WHOLE-GENOME SEQUENCING ANALYSES TO INVESTIGATE A NATIONWIDE OUTBREAK OF LISTERIOSIS CAUSED BY READY-TO-EAT PROCESSED MEAT PRODUCTS, SOUTH AFRICA, 2017-2018
Mushal Allam1, Mylène M. Maury 2, Nomsa Tau1, Shannon L. Smouse1, Senzo Mtshali1, Phuti Sekwadi1, Rudzani Mathebula1, Nevashan Govender1, Alexandre Leclercq2, Marc Lecuit2, Juno Thomas1, Kerrigan McCarthy1, Lucille Blumberg1, Arshad Ismail1, Anthony M. Smith1
1National Institute for Communicable Diseases, Johannesburg, South Africa
2Institute Pasteur, Paris, France
In South Africa, between 2017 and 2018, a large and multi-province outbreak of listeriosis, a serious foodborne disease caused by Listeria monocytogenes (L. monocytogenes) was traced to ready-to-eat (RTE) processed meat products using epidemiological investigations and whole-genome sequencing (WGS) analyses.
In addition to standard laboratory techniques, WGS was performed for additional subtyping of the outbreak isolates and to support investigation into the source of the outbreak.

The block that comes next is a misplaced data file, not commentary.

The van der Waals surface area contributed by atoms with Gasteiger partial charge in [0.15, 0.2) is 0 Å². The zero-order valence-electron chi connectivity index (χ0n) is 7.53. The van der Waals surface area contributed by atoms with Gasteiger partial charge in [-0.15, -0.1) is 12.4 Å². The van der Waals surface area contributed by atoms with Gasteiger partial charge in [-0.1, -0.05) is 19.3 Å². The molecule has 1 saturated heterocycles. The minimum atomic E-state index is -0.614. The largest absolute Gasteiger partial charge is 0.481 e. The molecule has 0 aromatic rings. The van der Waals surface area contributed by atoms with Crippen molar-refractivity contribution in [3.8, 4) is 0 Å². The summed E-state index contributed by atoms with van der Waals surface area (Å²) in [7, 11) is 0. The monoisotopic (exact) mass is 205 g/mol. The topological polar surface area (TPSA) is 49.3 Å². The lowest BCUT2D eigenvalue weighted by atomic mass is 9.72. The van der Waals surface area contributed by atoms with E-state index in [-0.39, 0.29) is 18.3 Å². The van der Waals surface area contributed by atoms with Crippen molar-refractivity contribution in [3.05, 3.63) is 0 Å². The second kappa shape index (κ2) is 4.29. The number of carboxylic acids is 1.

As of 19 June 2018, 1056 cases leading to 214 deaths were reported to the National Institute for Communicable Diseases, South Africa. Multilocus sequence typing (MLST) of 628 clinical isolates using WGS determined that 571/628 (91%) belonged to the L. monocytogenes sequence type 6 (ST6) and the remainder (9%) to 17 other sequence types. Furthermore, WGS-based core genome multilocus sequence typing (cgMLST) analysis using 1748 core genes showed that all ST6 (the outbreak sequence type) clinical isolates belonged to the cgMLST type CT4148. Isolates of the same cgMLST type were found in RTE processed meat products (including a widely consumed product called “Polony”) and in the processing environment of the manufacturer (0-4 allelic differences), strongly suggesting that the Polony and the other RTE products made in this facility is the source of the outbreak.
Popular RTE processed meat products from a single food production facility caused this listeriosis outbreak, which is to date the world’s largest. High-throughput sequencing combined with epidemiological and traceback investigation was instrumental in swiftly locating the source of contaminated food, preventing further illnesses and deaths.